Torkmag is a maker of parts and accessories for both Glock and AR style firearms. Their magazines are known for featuring higher than average capacity for their size. As an avid pistol shooter, I was very curious about the G17 magazine.
The "extension" part of the G17 Torkmag is proprietary to the magazine. The only thing keeping the base plate attached is friction and the two small locking tabs on the sides of the magazine. This is unlike most Glock baseplates or extensions which frequently use plungers or screws for retention. In order to remove the base plate, simply squeeze the sides of the magazine and press the plate off. Reverse the process for mounting.
As a complete magazine, this process should only be done when cleaning. The magazine comes completely assembled.
G17 TorkMag Dimensions
The G17 Torkmag features the same dimensions as an OEM 17 round magazine paired with a +2 extension. Magazines are compatible with ambidextrous magazine releases found in gen4 and 5 Glocks. There are two witness holes, one at 10 rounds and another at 20 rounds to check capacity. Being entirely polymer in construction, the G17 Torkmag is extremely lightweight, coming in at only 1.8oz empty. It is possible to fit 21 rounds into the magazine, so be sure to keep track when loading mags.
Of note, G17 Torkmags are compatible with Torkmag's Magdapt 17 conversion kits. When using OEM magazines, users must modify them for functionality with this conversion. This choice will cut out some labor on the shooter's end when using that combination.
Before being trusted on my belt all magazine extensions and aftermarket magazines endure a drop test. Parameters are simple. Each magazine is fully loaded, then dropped five times onto concrete from shoulder height. Mags are dropped straight down onto the base plate as though falling from a firing pistol. After five consecutive drops, the G17Torkmag showed no noticeable damage, inside or out.
For roughly half of 2019 the G17 Torkmag rode on my belt and range bag. It saw action at Shooter Symposium and virtually every range trip during that time. Approximately 600 rounds have been cycled through this magazine at the time of this writing. Virtually all rounds fired have been Blazer Brass 115gr FMJ. Guns have been a G19, and a G17 using a Brownells slide paired with a Brownells barrel and Trijicon RMR.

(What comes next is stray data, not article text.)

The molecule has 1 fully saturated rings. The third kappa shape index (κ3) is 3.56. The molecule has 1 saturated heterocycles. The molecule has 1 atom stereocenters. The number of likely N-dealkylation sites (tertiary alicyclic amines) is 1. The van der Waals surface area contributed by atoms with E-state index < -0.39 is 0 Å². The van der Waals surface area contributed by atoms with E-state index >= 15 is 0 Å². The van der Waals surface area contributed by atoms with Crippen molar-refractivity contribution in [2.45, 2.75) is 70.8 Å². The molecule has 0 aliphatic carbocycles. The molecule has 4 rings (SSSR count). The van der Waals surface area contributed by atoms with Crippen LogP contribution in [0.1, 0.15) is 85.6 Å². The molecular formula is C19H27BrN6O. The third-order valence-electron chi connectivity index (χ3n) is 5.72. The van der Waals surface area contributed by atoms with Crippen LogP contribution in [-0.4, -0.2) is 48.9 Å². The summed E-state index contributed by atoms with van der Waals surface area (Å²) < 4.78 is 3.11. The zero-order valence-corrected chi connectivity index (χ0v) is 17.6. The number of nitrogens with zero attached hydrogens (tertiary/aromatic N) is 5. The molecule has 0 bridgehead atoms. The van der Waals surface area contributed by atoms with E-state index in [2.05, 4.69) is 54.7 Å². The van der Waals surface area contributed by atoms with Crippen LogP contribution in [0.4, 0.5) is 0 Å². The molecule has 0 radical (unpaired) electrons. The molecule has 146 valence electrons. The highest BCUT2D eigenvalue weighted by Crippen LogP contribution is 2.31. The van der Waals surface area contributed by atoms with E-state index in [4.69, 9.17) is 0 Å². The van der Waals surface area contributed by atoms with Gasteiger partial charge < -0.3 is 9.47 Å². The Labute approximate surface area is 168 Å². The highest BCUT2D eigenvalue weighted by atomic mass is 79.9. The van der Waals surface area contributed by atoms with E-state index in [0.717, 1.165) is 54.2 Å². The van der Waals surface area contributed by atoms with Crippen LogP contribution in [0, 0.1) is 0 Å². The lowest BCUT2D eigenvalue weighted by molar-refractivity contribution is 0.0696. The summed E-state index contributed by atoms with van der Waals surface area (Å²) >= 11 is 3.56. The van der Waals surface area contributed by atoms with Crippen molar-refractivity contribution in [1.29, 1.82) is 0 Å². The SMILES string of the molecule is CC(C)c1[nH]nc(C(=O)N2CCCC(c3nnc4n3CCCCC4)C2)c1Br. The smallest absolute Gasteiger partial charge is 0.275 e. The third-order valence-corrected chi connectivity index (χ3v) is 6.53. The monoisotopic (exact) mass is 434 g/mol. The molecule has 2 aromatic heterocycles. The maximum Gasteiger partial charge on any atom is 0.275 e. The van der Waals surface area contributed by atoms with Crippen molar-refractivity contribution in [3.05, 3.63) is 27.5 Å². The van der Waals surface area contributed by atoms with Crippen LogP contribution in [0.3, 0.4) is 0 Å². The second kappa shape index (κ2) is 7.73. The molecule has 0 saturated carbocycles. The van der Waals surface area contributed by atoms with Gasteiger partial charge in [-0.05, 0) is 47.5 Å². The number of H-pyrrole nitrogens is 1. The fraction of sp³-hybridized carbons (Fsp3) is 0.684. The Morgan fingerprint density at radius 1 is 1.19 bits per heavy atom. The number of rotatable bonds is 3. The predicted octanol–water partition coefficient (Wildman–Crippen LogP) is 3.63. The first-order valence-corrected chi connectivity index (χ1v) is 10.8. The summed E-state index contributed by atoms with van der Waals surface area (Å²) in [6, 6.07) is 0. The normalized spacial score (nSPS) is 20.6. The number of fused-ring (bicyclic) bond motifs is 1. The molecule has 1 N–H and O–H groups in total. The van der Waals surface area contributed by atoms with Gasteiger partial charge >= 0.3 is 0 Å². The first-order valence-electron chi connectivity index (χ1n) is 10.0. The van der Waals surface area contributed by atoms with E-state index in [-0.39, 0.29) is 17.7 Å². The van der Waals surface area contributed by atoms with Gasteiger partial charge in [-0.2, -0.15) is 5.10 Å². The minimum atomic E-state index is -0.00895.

The G17 Torkmag has been mostly reliable throughout testing. Stoppage wise, I've seen two failures to go into battery using this magazine in my G17. In short, this magazine gums up very quickly. If dropped in dirt and sand, or firing more than a few magazines, function is noticeably sluggish. The follower begins to have a delay in feeding not present in OEM magazines, which I believe will lead to stoppages. In a similar time frame the G17 Torkmag also develops problems with dropping free from the gun. I consistently needed to physically strip the magazine from the pistol during my reloads.
Disassembling the magazine, then cleaning both the outside and internals helps to remedy the above problems. However, additional drops or firing quickly brings these issues back to the surface. Out of every magazine I own, this is the only one that requires regular cleaning.
Final Thoughts on the G17 Torkmag
Overall the G17 Torkmag falls short. An additional round and lighter weight is attractive, its performance isn't up to snuff. While I only experienced two malfunctions in testing, the continually slowing feeding shakes my confidence in its ability to hang with the competition. The design is interesting however. I'd like to see these magazines again, in a more refined form.
Magazines have an MSRP of $19.95. If you're interested in picking up a G17 Torkmag, check out their site >>HERE<<
Author's Note: This magazine was purchased out of pocket at full retail price. I maintain a personal relationship with the crew over at Torkmag, but this does not impact my evaluation of their products.